Be Less Helpful

Be Less Helpful - Photo by Marvin Meyer on Unsplash

This post might seem a little odd. I am inviting some of you to be less helpful. Really? Aren’t the best leaders helpful? Yes and there is a limit. I learned this recently as we are finishing the construction of our new home. My experience helped me understand how I managed to get in my own way for many years in my career.

Being Too Helpful

I’ve started working at our new house now that we have internet in place. It is very handy. Rather than take a 45 minute round trip to the house, I can attend to things between meetings. It started well, and then it happened. We had a lot of contractors at the house last week and there was one thing I needed to do. The trouble is I forgot and that led to what I thought was a very big problem. So much so I woke up in the middle of the night thinking about it.


I knew I needed to inform this contractor but I didn’t get to do it because I was distracted. Being on site all day meant that I was available to answer questions. I am sure I was being very helpful and in hindsight too helpful. Because I was available, contractors asked me for guidance when they could have figured things out for themselves. In fact, they probably knew more than me. I usually responded with what would you do. These distractions sucked my attention and I never got round to the important things I needed to do. Does this sound familiar?

Be Less Helpful

At work, this happened to me from time to time. I allowed myself to get distracted by unimportant things because I was trying to help. This not only impacted me but I also encouraged the people around me to bring me their problems. This stopped them figuring things out for themselves and learning in the process.


Do you need to be less helpful and leave people to figure things out for themselves?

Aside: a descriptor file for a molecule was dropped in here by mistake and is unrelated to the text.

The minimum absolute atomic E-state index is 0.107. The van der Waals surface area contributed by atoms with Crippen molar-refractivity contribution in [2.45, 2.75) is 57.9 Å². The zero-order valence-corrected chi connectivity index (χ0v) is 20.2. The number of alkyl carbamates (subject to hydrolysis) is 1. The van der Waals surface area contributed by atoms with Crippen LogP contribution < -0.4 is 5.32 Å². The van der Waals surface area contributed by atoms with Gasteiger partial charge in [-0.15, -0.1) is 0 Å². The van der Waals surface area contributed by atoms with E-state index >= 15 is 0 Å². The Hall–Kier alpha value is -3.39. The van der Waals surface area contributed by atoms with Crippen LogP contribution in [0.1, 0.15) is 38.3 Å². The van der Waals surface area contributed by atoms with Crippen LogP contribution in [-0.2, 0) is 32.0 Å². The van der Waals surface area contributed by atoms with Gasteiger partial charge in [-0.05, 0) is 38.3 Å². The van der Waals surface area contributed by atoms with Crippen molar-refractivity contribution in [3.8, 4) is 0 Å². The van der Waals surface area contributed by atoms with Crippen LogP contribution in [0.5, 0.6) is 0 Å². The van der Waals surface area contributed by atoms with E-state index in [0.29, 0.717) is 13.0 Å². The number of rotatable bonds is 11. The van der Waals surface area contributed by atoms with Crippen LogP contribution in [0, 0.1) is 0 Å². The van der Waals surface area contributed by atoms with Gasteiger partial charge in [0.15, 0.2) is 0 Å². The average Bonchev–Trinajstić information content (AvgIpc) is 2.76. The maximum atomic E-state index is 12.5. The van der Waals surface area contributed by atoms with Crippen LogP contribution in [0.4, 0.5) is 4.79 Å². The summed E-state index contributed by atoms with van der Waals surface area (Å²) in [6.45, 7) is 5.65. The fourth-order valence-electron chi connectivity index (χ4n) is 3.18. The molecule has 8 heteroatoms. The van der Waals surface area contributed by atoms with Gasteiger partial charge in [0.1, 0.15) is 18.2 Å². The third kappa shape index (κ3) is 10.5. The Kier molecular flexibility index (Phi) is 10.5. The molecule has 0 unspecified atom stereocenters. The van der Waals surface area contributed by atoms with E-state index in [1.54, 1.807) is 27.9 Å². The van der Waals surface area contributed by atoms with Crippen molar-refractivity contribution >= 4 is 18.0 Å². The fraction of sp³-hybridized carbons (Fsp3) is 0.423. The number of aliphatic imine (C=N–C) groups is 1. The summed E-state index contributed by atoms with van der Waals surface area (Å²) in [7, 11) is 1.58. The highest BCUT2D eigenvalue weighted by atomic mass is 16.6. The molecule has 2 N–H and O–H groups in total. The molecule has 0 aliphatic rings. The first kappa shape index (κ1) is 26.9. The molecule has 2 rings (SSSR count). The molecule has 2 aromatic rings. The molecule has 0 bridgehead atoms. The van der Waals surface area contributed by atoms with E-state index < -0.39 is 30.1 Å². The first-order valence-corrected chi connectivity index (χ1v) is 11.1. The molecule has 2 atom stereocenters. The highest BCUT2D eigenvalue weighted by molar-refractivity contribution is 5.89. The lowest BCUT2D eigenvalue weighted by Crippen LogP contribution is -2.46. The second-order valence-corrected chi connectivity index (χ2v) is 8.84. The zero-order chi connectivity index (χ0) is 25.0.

Comments (4)

I appreciate your insightful post on “Be Less Helpful”. Your personal experiences, particularly with the construction of your new home and workplace scenarios, effectively illustrate the unintended consequences of being overly accommodating. It’s a valuable reminder that sometimes stepping back can empower others to learn and solve problems independently, ultimately fostering a more self-sufficient environment. Thank you for sharing this perspective—it’s a constructive critique that many, including myself, can learn from to improve our leadership and personal growth.

Thank you Dr Chi, I am glad you found it helpful and I appreciate your comment.

Your story is instructive Andy, especially since I’m about to undertake my own residential construction project (I hope you got the problem resolved 😁).

Even more importantly though, for me your post provoked an important reflection: “For the sake of what am I being helpful?” In my own case, my “naturally helpful disposition”, upon closer inspection, is often for the sake of being liked by the other folks I’m engaged with in the situation at hand.

Being likeable, in life, is generally an asset, but when it takes priority over the successful execution of the project, it becomes a liability — at least in my case.

I will endeavour to keep your post in mind during my project over the coming months.

Thank you Phillip, that is a great question. What is my motivation? I share your tendency and it can get in my way. 🙂

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